Counterfeit Coin Maker?

ucvrelics

Colonel
Forum Host
Regtl. Quartermaster Shiloh 2020
Joined
May 7, 2016
Location
Alabama
This is a coin mold, not a striking die. See the funnel-groove cut in the top edge, for pouring probably lead mixed with a little
tin to harden it. Then a nice gold wash, & you've made yourself $5 for maybe 3 cents worth of materials and a little work.
Easy money! Just don't try to pay your taxes with it.
That's where the illegal part comes in:cold:
 

Story

2nd Lieutenant
Joined
Aug 5, 2011
Location
SE PA
Coin date appears to be 1884. Guessing the "Racketeers" coin https://coins.thefuntimesguide.com/1883_coin/ They gold plated and passed for $5 gold pieces
This is a coin mold, not a striking die. See the funnel-groove cut in the top edge, for pouring probably lead mixed with a little
tin to harden it. Then a nice gold wash, & you've made yourself $5 for maybe 3 cents worth of materials and a little work.
Easy money! Just don't try to pay your taxes with it.
So, why drove them in 1884?

The Panic of 1884, by contrast, had a more limited impact. It began with a small number of financial firms in New York City. In May 1884, two firms – the Marine National Bank and the brokerage firm Grant and Ward – failed when their owners’ speculative investments lost value. Soon after, the Second National Bank suffered a run after it was revealed that the president had embezzled $3 million and fled to Canada. Then, the Metropolitan National Bank was forced to close after a run was sparked by rumors that its president was speculating on railroad securities with money borrowed from the bank (those allegations later proved to be untrue).

The latter institution had financial ties to numerous banks in neighboring states, and its closure raised doubts about the banks to which it was linked. The crisis spread through Metropolitan’s network to institutions in New Jersey and Pennsylvania, but the crisis was quickly contained. The New York Clearing House audited Metropolitan, determined it was solvent, advertised this fact, and loaned Metropolitan $3 million so that it could withstand the run. These actions reassured the public, and the panic subsided.

https://www.federalreservehistory.org/essays/banking-panics-of-the-gilded-age

See also
https://en.wikipedia.org/wiki/Panic_of_1884#:~:text=4 See also-,Background,and called in outstanding loans.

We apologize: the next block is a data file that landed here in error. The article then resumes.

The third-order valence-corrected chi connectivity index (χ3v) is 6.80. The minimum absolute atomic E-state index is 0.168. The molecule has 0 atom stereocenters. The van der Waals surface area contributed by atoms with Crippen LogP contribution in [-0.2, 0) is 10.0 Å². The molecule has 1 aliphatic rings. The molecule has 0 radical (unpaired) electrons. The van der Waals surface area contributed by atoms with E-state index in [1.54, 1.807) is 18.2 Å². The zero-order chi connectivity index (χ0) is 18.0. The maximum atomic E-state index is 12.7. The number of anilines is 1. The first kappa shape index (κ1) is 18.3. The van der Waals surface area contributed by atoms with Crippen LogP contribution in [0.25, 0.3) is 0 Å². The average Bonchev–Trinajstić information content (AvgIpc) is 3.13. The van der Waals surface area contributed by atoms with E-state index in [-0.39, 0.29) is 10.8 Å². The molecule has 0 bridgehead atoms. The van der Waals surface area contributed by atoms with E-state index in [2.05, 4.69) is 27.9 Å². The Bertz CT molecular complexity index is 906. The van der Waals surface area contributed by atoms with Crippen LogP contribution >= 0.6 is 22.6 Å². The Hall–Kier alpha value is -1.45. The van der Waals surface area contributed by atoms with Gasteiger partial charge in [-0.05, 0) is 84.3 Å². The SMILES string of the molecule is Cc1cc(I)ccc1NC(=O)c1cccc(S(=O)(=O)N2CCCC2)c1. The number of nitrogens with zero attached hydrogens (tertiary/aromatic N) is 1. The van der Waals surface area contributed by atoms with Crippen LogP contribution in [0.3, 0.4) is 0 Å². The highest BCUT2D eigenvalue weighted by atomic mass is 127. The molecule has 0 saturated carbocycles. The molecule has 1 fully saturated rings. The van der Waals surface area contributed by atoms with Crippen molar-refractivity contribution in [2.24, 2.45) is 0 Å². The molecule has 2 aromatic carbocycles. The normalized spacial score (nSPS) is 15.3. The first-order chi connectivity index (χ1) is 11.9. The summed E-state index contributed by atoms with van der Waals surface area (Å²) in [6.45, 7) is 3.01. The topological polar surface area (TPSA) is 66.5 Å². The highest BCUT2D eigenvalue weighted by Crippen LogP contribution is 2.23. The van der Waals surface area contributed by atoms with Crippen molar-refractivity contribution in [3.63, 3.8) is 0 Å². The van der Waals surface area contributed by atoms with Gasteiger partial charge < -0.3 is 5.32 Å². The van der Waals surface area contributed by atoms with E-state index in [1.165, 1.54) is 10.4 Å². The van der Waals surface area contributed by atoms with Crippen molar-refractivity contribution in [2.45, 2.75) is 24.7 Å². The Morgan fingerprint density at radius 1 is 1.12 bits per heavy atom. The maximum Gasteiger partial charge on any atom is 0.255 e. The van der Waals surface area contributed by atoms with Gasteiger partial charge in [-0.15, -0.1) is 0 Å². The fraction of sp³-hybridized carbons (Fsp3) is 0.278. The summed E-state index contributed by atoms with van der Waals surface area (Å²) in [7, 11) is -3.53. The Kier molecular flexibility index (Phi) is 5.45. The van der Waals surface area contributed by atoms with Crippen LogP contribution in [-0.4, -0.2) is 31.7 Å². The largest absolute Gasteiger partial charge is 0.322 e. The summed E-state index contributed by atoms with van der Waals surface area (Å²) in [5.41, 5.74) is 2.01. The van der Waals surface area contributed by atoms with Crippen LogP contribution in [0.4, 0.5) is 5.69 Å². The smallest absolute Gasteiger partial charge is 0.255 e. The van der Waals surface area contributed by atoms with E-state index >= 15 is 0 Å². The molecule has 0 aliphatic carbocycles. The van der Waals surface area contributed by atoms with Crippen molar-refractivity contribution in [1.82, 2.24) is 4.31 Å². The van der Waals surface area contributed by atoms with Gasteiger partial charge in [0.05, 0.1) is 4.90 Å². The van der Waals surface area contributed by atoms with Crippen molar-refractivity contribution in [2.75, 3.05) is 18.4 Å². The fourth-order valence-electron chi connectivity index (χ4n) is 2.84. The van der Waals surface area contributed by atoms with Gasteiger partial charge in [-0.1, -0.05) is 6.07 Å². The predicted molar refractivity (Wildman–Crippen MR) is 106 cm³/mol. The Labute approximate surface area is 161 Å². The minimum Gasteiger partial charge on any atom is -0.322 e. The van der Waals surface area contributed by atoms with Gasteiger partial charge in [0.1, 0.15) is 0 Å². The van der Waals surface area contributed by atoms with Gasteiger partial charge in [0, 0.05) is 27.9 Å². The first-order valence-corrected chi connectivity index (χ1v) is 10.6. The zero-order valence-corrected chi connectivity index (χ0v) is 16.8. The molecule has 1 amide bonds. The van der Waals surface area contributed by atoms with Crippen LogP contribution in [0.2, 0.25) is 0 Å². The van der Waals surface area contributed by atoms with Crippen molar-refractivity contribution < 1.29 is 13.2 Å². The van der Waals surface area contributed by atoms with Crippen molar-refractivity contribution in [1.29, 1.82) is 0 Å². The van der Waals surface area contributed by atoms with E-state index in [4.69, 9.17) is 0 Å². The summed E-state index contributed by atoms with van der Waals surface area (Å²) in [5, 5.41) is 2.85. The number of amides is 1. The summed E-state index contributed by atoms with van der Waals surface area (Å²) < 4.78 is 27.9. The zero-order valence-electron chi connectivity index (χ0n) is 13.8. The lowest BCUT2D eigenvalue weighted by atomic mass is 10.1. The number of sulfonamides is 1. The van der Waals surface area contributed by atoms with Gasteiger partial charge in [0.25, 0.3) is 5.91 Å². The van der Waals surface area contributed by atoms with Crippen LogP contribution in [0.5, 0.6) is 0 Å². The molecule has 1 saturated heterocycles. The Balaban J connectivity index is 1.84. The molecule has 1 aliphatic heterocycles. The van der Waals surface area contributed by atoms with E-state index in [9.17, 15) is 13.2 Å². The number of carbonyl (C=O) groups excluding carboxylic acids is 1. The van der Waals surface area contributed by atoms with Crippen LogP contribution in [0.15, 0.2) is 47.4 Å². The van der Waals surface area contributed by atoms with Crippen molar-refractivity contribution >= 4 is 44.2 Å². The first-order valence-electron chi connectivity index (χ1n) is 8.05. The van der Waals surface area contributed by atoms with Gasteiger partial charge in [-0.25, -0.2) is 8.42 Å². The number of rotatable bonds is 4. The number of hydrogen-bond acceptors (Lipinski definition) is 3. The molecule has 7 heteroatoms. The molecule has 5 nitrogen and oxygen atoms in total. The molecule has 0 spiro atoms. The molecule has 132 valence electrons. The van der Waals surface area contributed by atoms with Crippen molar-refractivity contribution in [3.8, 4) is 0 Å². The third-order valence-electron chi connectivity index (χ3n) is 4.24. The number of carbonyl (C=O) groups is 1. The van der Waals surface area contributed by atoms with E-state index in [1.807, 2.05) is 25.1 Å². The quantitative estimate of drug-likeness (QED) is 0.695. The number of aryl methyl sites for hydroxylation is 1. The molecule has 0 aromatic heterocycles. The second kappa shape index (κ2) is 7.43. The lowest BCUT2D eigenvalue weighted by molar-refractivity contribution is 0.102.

Last edited:

Story

2nd Lieutenant
Joined
Aug 5, 2011
Location
SE PA
A recent trip South allowed me to photograph some item's from a family member's curio cabinet. All of these were collected by my great-uncle, mostly during the 20s and 30s in the South.

Any more on this great-Uncle?

I ask as I heard a parallel tale while bird-dogging a Colt Navy linked to Philadelphia's 1st City Troop for a friend ("so how'd you wind up with this?', I asked the seller). Seller's grandfather had withdrawn a substantial amount of cash for some real estate deal immediately prior to the Crash in October 1929 but was delayed by circumstances from completing it. This left him with tons of folding money when others had none. In the years that followed, he carpet-bagged around Pennsylvania and wound up with a barn-full of 'stuff' acquired at pennies on the pound.
 

lupaglupa

1st Lieutenant
Forum Host
Joined
Apr 18, 2019
Location
Upstate New York
Any more on this great-Uncle?

I ask as I heard a parallel tale while bird-dogging a Colt Navy linked to Philadelphia's 1st City Troop for a friend ("so how'd you wind up with this?', I asked the seller). Seller's grandfather had withdrawn a substantial amount of cash for some real estate deal immediately prior to the Crash in October 1929 but was delayed by circumstances from completing it. This left him with tons of folding money when others had none. In the years that followed, he carpet-bagged around Pennsylvania and wound up with a barn-full of 'stuff' acquired at pennies on the pound.
Nothing so interesting, sorry. He just enjoyed poking around old stuff and buying things that interested him.
 

rebed19th

Private
Joined
Jun 10, 2018
Location
jersey shore, nj
I just found these 2 coins in box I have. Sure looks like your mold would make these coins. The coins I have are dated 1906 & 1907 and the word cents is beneath the "V". I can't tell you anything about how the Liberty Head nickels were made or what the mold was used for.

IMGP1053.JPG
 
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